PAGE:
Yellow fever became the most dreaded disease in North America for two hundred years. It did not kill in numbers as high as some of its contemporaries like cholera or smallpox, and it was not contagious; yet it created a panic and fear few other diseases, ancient or contemporary, can elicit.
During its tenure in this country, yellow fever would inflict 500,000 casualties and 100,000 deaths. The fever would stretch the length of North America, afflicting Massachusetts, Rhode Island, New Hampshire, Connecticut, New Jersey, Pennsylvania, New York, Delaware, Maryland, Illinois, Missouri, Ohio, Kentucky, Virginia, North Carolina, South Carolina, Georgia, Alabama, Tennessee, Mississippi, Arkansas, Louisiana, Florida and Texas.
The U.S. capital would move from Philadelphia to Washington, D.C., after a devastating yellow fever epidemic in 1793. Alexander Hamilton suffered the fever, while George Washington, John Adams and Thomas Jefferson fled the city; the United States government was paralyzed.
In New York, Greenwich Village would become known as “the Village” because it was the safe haven outside of the city during yellow fever epidemics.
Napoleon would abandon his conquests in North America after losing 23,000 of his troops to yellow fever in the colony of Haiti. He made a hasty and fearful retreat from this pestilent hemisphere, selling his large Louisiana holdings for cheap to Thomas Jefferson.
During the Civil War, yellow fever would serve as one of this country’s first forms of biological warfare. And the Spanish-American War, at the close of the nineteenth century, would be fought more against this fever than against the Spanish.
For the first century of its siege in the United States, yellow fever marked for destruction the heavily populated, northern port cities of Boston, New York and Philadelphia. Then, in 1807, the Atlantic slave trade was abolished, and the fever suddenly retreated from the North. By 1850, no other epidemics of yellow fever would occur in those major cities. As the North weaned itself from the slave trade, its southern counterpart absorbed the slave labor and the accompanying yellow fever. In the South, where slavery became deeply entrenched, yellow fever found its lifeblood.
The 1878 yellow fever epidemic, the worst in history, started with the rains in West Africa. February, the wet season, arrived, the mosquitoes hatched, the monkeys grew ill, the loggers stared up at the silent tree canopy. This time, the ships moored off the coast would not carry slaves across the Atlantic; they would carry ivory, gold, copper, salt—and mosquitoes.
But this year would be different for two reasons: Nature had afforded the virus with the perfect environment. An El Niño cycle turned the American South that winter into a tropical region with warm temperatures and rainfall 150 percent above normal. Insects, usually deterred by the winter freeze, proliferated. The significance of the weather phenomenon meant nothing to nineteenth-century observers, but 100 years later, scientists would link El Niño to most major outbreaks of yellow fever. As southerners cut hyacinth blooms in January and waded through waterlogged streets, they complained about the number of mosquitoes beginning to swarm.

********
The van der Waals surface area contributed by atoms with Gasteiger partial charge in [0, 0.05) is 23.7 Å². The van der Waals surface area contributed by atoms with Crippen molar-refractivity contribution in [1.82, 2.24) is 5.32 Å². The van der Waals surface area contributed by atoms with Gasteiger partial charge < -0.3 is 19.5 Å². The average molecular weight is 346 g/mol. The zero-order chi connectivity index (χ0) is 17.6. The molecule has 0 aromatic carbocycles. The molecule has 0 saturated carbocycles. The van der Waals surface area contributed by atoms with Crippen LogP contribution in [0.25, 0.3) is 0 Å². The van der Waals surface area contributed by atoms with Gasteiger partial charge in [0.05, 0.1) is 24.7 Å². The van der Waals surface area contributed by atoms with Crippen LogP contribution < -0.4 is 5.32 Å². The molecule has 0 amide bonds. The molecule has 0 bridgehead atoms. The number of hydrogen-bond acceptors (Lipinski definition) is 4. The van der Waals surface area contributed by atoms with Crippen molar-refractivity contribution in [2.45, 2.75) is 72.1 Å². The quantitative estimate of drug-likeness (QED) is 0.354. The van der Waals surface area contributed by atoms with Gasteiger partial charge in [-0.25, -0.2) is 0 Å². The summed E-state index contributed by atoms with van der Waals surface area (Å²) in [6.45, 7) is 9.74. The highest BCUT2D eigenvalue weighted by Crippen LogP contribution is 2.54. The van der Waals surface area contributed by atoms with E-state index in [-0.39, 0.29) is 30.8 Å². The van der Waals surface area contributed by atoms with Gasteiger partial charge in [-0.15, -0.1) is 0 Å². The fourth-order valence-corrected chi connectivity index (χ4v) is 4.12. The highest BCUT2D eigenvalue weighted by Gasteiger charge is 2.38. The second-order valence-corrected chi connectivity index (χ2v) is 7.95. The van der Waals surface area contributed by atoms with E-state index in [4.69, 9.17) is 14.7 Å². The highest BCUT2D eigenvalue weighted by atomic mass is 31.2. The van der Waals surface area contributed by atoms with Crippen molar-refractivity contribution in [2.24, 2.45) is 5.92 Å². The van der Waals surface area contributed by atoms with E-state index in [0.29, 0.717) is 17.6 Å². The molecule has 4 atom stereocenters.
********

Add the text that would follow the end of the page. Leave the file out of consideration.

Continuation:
American progress was the virus’s other ally. A great influx of immigrants—Irish, German, eastern European—had been migrating south since the Civil War. Just like the white Europeans descending upon Nigeria and other parts of West Africa, they served as fuel for a fever fire, a fresh source of nonimmune blood for the virus.
Transportation had paved the way for these immigrants. Trains connected every corner of America for the first time—east to west, north to south. And paddleboats and steamers snaked their way north from the Gulf of Mexico up the Mississippi River. At the center of this web sat a city 400 miles inland from the Gulf, ready to take its place as one of the largest, most successful cities in the South.
Memphis, Tennessee, was poised for greatness in 1878. By the end of that year, it would suffer losses greater than the Chicago fire, San Francisco earthquake and Johnstown flood combined. The devastation to the Mississippi Valley would cost over $350 million by today’s standards. And the U.S. government would create the National Board of Health, which would report: “To no other great nation of the earth is yellow fever so calamitous as to the United States of America.”
As the southwest monsoon pelted the Niger Delta in February 1878, hatching mosquito eggs and giving birth to a virus, people on the other side of the world could not have known what awaited them. In Memphis, Tennessee, their attention was turned not toward disease or death, but just the opposite: a carnival.